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A gay lifestyle is okay, but being gay is not

A protester holds up a sign at a rally against Uganda's Anti-Homosexuality Bill, 2009, in November 2009 at the Uganda High Commission in New York, USA
(Kaytee Riek/Flickr)

Gay communities across Africa often run into the sharp end of prejudice against their sexual orientation, yet a transvestite fraternity in the South African coastal city of Cape Town has gained a level of acceptance that allows them to publicly practice their lifestyle with minimal fear of retribution.



The rights of gays are enshrined in the country's constitution, but the murder of homosexuals and the "corrective rape" of lesbians often feature in the headlines; now, the city's "moffie culture" - a term for the mainly coloured, or mixed race, transvestites - is managing to transcend these barriers to a degree.



Marlow Valentine, deputy director of the Cape Town-based Triangle Project, a support group for lesbian, gay, bisexual and transgender (LGBT) people, told IRIN that transvestites had been living openly in the city since the early 1960s.



"The moffie subculture emerged in District Six in Cape Town during the 1940s and '50s, an inner-city area that truly reflected the idea of a 'rainbow nation', as it was home to people of different ethnic backgrounds and religious beliefs during the earlier days of apartheid," he said.



District Six was demolished by the apartheid government, which saw the mixed community of blacks, coloureds and whites living cheek-by-jowl as flouting the official policy of racial separation.



"Even though homosexuality was a criminal offence at the time [during apartheid], men who cross-dressed and participated in drag shows were accepted. It seems gay men who retained a level of masculinity were not accepted, but effeminate men were, as their sexual orientation was not seen as threatening," Valentine said.



"When the apartheid regime began to racially segregate communities in Cape Town, people from District Six, including the transvestites, were moved out into the coloured townships, and this was how the moffie subculture became established in the wider communities," he explained.









''The so-called moffies, or transvestites, have become accepted rather than shunned''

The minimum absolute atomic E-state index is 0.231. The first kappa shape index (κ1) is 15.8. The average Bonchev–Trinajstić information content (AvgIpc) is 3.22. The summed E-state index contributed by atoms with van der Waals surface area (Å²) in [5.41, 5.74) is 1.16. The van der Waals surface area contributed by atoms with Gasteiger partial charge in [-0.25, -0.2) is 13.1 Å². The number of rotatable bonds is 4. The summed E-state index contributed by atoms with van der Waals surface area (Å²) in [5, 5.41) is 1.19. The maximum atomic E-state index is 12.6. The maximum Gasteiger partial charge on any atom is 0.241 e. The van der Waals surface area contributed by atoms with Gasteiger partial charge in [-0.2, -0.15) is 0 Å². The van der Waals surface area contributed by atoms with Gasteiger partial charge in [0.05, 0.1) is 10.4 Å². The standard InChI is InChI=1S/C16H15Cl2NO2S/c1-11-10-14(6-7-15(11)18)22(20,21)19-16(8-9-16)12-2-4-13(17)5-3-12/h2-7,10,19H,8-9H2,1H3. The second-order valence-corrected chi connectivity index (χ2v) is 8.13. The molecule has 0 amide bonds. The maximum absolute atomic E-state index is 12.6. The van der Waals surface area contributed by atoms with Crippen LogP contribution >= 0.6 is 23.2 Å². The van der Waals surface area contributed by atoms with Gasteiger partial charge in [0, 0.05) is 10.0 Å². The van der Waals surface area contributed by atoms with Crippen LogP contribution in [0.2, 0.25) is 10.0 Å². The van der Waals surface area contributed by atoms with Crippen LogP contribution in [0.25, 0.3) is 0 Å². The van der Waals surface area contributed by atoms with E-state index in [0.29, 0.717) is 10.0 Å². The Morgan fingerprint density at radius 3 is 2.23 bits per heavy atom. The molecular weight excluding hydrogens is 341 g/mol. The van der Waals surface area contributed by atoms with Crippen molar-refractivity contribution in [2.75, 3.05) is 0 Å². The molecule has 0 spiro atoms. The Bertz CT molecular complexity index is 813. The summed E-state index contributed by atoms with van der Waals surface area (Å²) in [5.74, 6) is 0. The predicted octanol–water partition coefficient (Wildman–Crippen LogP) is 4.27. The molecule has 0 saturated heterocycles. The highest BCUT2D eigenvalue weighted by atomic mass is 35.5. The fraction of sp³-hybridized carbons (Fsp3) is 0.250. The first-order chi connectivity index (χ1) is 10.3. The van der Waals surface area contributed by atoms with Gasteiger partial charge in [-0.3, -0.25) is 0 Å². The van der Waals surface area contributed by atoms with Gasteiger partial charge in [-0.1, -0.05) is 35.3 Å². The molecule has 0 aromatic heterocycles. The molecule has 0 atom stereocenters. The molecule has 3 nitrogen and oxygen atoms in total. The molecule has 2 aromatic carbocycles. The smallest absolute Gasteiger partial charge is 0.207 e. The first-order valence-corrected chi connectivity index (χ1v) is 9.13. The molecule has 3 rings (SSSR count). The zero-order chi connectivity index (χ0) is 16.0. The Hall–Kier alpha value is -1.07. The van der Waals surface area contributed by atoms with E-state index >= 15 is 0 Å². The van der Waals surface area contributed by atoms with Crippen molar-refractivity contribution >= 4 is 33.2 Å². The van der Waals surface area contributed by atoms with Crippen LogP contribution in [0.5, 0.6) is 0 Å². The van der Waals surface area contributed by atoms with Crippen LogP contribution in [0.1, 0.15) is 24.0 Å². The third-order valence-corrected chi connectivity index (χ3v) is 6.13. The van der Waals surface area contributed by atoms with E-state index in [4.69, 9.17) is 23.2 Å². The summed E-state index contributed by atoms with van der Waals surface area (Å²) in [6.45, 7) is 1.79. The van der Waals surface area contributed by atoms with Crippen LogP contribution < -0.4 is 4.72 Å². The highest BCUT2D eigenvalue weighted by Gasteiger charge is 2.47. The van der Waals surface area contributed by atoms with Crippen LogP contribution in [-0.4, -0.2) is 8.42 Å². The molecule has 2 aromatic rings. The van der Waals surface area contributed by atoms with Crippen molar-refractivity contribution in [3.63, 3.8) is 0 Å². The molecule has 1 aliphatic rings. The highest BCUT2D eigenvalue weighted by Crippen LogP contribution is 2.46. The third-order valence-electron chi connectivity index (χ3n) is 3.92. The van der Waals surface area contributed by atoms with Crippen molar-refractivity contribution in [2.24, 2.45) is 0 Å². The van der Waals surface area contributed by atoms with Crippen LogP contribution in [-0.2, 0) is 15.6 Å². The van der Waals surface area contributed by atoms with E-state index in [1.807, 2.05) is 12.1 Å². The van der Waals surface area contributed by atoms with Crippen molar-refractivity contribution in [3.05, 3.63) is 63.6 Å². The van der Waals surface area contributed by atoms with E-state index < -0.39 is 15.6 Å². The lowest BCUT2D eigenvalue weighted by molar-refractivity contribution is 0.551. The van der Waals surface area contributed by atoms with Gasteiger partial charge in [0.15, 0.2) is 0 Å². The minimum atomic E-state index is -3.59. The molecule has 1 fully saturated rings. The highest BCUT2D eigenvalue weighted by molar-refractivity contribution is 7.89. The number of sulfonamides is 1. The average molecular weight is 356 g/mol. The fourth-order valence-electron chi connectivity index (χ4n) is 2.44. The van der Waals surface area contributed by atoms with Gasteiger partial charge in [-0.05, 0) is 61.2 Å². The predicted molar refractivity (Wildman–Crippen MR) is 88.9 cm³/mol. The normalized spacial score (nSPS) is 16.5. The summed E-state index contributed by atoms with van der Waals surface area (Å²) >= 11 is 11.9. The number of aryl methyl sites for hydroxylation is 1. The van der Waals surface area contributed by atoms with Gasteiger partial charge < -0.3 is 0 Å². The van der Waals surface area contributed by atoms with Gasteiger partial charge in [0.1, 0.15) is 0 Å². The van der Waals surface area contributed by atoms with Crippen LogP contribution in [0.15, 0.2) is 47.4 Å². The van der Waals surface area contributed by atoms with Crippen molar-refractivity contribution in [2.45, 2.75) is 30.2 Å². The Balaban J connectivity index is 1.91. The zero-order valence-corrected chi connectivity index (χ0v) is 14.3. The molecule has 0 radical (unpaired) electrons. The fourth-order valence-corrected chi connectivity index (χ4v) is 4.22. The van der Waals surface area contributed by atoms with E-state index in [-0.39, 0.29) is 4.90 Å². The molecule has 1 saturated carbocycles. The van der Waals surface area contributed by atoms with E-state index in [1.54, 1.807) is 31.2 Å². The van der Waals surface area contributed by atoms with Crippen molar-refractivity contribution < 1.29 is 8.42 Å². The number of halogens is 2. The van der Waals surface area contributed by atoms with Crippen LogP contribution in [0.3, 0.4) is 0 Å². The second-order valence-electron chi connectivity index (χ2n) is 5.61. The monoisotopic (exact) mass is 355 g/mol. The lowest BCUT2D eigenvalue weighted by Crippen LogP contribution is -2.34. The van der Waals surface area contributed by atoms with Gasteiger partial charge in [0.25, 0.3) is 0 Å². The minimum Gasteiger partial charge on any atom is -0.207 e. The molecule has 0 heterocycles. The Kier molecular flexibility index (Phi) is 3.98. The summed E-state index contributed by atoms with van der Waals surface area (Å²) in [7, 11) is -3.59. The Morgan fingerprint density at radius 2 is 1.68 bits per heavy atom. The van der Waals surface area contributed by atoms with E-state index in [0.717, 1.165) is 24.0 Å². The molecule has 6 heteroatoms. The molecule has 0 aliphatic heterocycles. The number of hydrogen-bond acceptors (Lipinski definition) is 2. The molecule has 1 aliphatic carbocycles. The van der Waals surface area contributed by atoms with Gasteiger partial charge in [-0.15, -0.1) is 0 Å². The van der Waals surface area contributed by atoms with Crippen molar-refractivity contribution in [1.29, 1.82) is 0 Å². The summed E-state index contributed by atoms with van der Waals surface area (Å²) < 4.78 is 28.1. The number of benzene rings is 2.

Valentine believes the flamboyant drag queen personas taken on by many transvestites, and the perception that they are successful business owners, have been key to transgender people's ability to integrate more successfully than the general gay population.



"Transvestites are still known for putting on drag shows in their local communities, and many straight people go to these shows because of the entertainment value, as the shows provide a level of comic relief that is affordable," he said.



"They also often run successful businesses, like hair salons and beauty parlours, which usually affords them a level of respect in their communities, because of the high unemployment that exists there. These factors have created a situation ... in which the so-called moffies, or transvestites, have become accepted rather than shunned."



The wider coloured community has become so accepting of the subculture that they have adopted Gayle, the rhyming street lingo developed in District Six so that transvestites could converse without others understanding, now spoken across Cape Town's coloured townships.



Marawaan Jumah, 30, a social worker and transvestite who lives and works in Manenberg, a township outside Cape Town, told IRIN he was widely known in his community because of his work, and people accepted his lifestyle.



"I live openly as a transgender person and most people accept me for who I am - those who do have issues with my lifestyle are more concerned about the sexual aspect of it rather than the cultural side, which involves cross-dressing and drag shows," he said.



Prejudice



"People who have real issues with the way I live often come from a religious background and are usually men - they seem to feel that by embracing my feminine side I have betrayed them as men, but I think that is just ignorance," Jumah commented.



When asked why African communities were less accepting of the transgender subculture than people from coloured communities, he said he thought it was linked to the morals and values of the different groups.



"I've got a lot of gay African friends who suffer jibes from their own people. It is much easier to be transgender in the coloured communities, and I think this is because our cultures are very different," Jumah said.



Valentine said although transvestites were more accepted in the coloured community, "When it comes to discussing the deeper issues around homosexuality, the same community members who accept transvestites will be openly homophobic. The broader idea of homosexuality is still not accepted by the majority of people."



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This article was produced by IRIN News while it was part of the United Nations Office for the Coordination of Humanitarian Affairs. Please send queries on copyright or liability to the UN. For more information: https://shop.un.org/rights-permissions

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